Since Donald Trump’s election, he has been assembling what Walter Dean Burnham has termed his ‘ultra-right wrecking crew’. And while Trump’s proposed Cabinet members are the most right-wing group of leaders in 90 years, at least they will require Senate confirmation. Trump’s appointment of Steve Bannon, on the other hand – who is heavily linked to the alt-right – in a high-profile White House role will require no such approval by elected officials.
The forthcoming Trump cabinet membership is now in the pages of the daily press. They are mostly outsiders – on the domestic side, very wealthy business “tycoons” (“gazillionaires”), and generals (except for Secretary of State, Rex Tillerson of ExxonMobil) on the foreign/military policy side.
This array is the most right-wing leadership cadre since Calvin Coolidge (R) left the White House in 1929. That may tell us something, particularly in view of the pivotal role that Breitbart chairman Steve Bannon will occupy as chief of White House operations from January 20, 2017. All of the cabinet members will require confirmation by the Senate. Some may not survive that challenge. But Bannon will not be subject to that process.
Movie mogul Sam Goldwyn once commented, “Never make predictions, especially about the future.” Sage advice, that; yet it is very often true that the past – especially the very recent past – is also a prologue to what will hasten next. Bannon was a major player in Breitbart/alt-right affairs. Linked to this fringe movement were still more extreme groups of truly Nazi views. It is said that since Election Day 2016 these elements have retired the swastika from public display, in a quest for respectability in the new order of things. But this, after all, is rather like putting lipstick on a pig!
The goal of ultra-right ex-fringe groups is, essentially, the destruction of the domestic functions of the American state. Huge progress to that end has been the sharp rightward trajectory of the Republican Party ever since Ronald Reagan proclaimed a generation ago that: “Government is not a solution to a problem. Government is the problem.” But there is this difference with the alt-right crowd: the Republican Congressional party seeks ultimately to run the state, not to overthrow it. This has led them, coping with Obama’s place in the constitutional order of things, to some quite extreme actions (and non-actions), but their objective will not extend beyond “rule or ruin.” The incentive to go further, one assures, will now evaporate.
Donald Trump has, as I have suggested earlier, played the role of “Savior with a (backward-aimed) time machine” to near-perfection. I had supposed that his “primal date” would be something like 1954. With the 2017 wrecking crew in place, why not, say, 1925 – so 92 years before the present? If that effort is on offer, it is literally impossible to realize in any setting where democracy has any place whatever in that state of affairs. There is yet more to be said, but that must move to other analysts. As the preacher saith, “Here endeth the lesson.”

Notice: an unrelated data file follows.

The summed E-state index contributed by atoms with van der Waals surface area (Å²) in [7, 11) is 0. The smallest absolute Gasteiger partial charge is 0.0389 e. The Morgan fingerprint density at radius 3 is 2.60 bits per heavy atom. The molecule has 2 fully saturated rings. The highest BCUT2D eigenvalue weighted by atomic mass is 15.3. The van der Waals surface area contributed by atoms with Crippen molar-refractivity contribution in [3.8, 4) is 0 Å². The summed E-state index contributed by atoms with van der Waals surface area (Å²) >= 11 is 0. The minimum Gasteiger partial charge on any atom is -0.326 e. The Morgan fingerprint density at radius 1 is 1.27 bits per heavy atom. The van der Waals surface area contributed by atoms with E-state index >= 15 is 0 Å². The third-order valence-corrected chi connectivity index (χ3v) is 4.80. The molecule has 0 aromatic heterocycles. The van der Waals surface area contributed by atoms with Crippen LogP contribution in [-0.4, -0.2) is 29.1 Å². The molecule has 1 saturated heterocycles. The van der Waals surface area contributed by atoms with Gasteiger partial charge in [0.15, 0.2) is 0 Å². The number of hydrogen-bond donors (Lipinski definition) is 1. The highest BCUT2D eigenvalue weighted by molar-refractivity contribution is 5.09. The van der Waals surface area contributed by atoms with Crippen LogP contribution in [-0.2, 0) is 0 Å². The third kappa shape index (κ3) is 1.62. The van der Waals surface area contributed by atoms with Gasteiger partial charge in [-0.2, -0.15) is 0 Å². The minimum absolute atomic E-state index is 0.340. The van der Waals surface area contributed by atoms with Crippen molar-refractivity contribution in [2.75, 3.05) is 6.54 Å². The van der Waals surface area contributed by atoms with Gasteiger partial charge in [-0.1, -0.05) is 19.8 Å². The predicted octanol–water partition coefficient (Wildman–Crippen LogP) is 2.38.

Featured image America First rally, 1940. Credit: By The original uploader was Jerry Jones at English Wikipedia (Transferred from en.wikipedia to Commons.) [Copyrighted free use], via Wikimedia Commons.
Note: This article gives the views of the author, and not the position of USAPP– American Politics and Policy, nor of the London School of Economics.
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About the author
Walter Dean Burnham – University of Texas at Austin
Walter Dean Burnham is Professor Emeritus at the Department of Government at the University of Texas at Austin. Professor Burnham is best known for his work on the dynamics of American politics (particularly electoral politics). His chief areas of concentration have been on the causes, characteristics and consequences of critical realignments in American history, and the modern-day decay of partisan linkages between rulers and ruled. Much of his recent work has also concentrated on the “turnout problem” and its relationship to other elements of change in American politics. Before coming to Texas in 1988, he was Ruth and Arthur Sloan Professor of Political Science at Massachusetts Institute of Technology.